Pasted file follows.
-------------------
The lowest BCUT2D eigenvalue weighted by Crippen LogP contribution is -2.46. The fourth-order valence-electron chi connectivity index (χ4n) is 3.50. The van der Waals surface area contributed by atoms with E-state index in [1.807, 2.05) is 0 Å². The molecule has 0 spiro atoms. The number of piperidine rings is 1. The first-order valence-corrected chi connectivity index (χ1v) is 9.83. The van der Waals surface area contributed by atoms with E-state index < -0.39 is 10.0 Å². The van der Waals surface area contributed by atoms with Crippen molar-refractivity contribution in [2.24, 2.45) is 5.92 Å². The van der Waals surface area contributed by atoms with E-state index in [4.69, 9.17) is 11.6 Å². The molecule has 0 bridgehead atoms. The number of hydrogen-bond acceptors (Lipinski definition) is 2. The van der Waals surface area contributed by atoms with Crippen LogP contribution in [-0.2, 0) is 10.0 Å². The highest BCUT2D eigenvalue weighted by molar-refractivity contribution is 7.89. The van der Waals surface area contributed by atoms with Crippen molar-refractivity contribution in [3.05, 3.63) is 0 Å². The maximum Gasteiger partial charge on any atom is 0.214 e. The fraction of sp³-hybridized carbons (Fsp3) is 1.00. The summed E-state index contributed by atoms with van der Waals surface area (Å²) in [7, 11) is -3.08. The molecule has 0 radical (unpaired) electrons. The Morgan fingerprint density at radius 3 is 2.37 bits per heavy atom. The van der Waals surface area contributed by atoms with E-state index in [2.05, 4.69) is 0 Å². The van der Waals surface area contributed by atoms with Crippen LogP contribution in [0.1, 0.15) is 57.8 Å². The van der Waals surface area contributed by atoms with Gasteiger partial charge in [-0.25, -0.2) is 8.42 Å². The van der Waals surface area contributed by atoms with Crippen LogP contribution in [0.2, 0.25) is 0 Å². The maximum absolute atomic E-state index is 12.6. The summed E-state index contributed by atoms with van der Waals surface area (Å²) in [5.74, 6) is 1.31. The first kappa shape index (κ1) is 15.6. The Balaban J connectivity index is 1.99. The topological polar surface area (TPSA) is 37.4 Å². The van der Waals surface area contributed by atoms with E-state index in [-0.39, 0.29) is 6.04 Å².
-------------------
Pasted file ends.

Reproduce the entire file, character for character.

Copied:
The lowest BCUT2D eigenvalue weighted by Crippen LogP contribution is -2.46. The fourth-order valence-electron chi connectivity index (χ4n) is 3.50. The van der Waals surface area contributed by atoms with E-state index in [1.807, 2.05) is 0 Å². The molecule has 0 spiro atoms. The number of piperidine rings is 1. The first-order valence-corrected chi connectivity index (χ1v) is 9.83. The van der Waals surface area contributed by atoms with E-state index < -0.39 is 10.0 Å². The van der Waals surface area contributed by atoms with Crippen molar-refractivity contribution in [2.24, 2.45) is 5.92 Å². The van der Waals surface area contributed by atoms with E-state index in [4.69, 9.17) is 11.6 Å². The molecule has 0 bridgehead atoms. The number of hydrogen-bond acceptors (Lipinski definition) is 2. The van der Waals surface area contributed by atoms with Crippen LogP contribution in [-0.2, 0) is 10.0 Å². The highest BCUT2D eigenvalue weighted by molar-refractivity contribution is 7.89. The van der Waals surface area contributed by atoms with Crippen molar-refractivity contribution in [3.05, 3.63) is 0 Å². The maximum Gasteiger partial charge on any atom is 0.214 e. The fraction of sp³-hybridized carbons (Fsp3) is 1.00. The summed E-state index contributed by atoms with van der Waals surface area (Å²) in [7, 11) is -3.08. The molecule has 0 radical (unpaired) electrons. The Morgan fingerprint density at radius 3 is 2.37 bits per heavy atom. The van der Waals surface area contributed by atoms with E-state index in [2.05, 4.69) is 0 Å². The van der Waals surface area contributed by atoms with Crippen LogP contribution in [0.1, 0.15) is 57.8 Å². The van der Waals surface area contributed by atoms with Gasteiger partial charge in [-0.25, -0.2) is 8.42 Å². The van der Waals surface area contributed by atoms with Crippen LogP contribution in [0.2, 0.25) is 0 Å². The maximum absolute atomic E-state index is 12.6. The summed E-state index contributed by atoms with van der Waals surface area (Å²) in [5.74, 6) is 1.31. The first kappa shape index (κ1) is 15.6. The Balaban J connectivity index is 1.99. The topological polar surface area (TPSA) is 37.4 Å². The van der Waals surface area contributed by atoms with E-state index in [-0.39, 0.29) is 6.04 Å².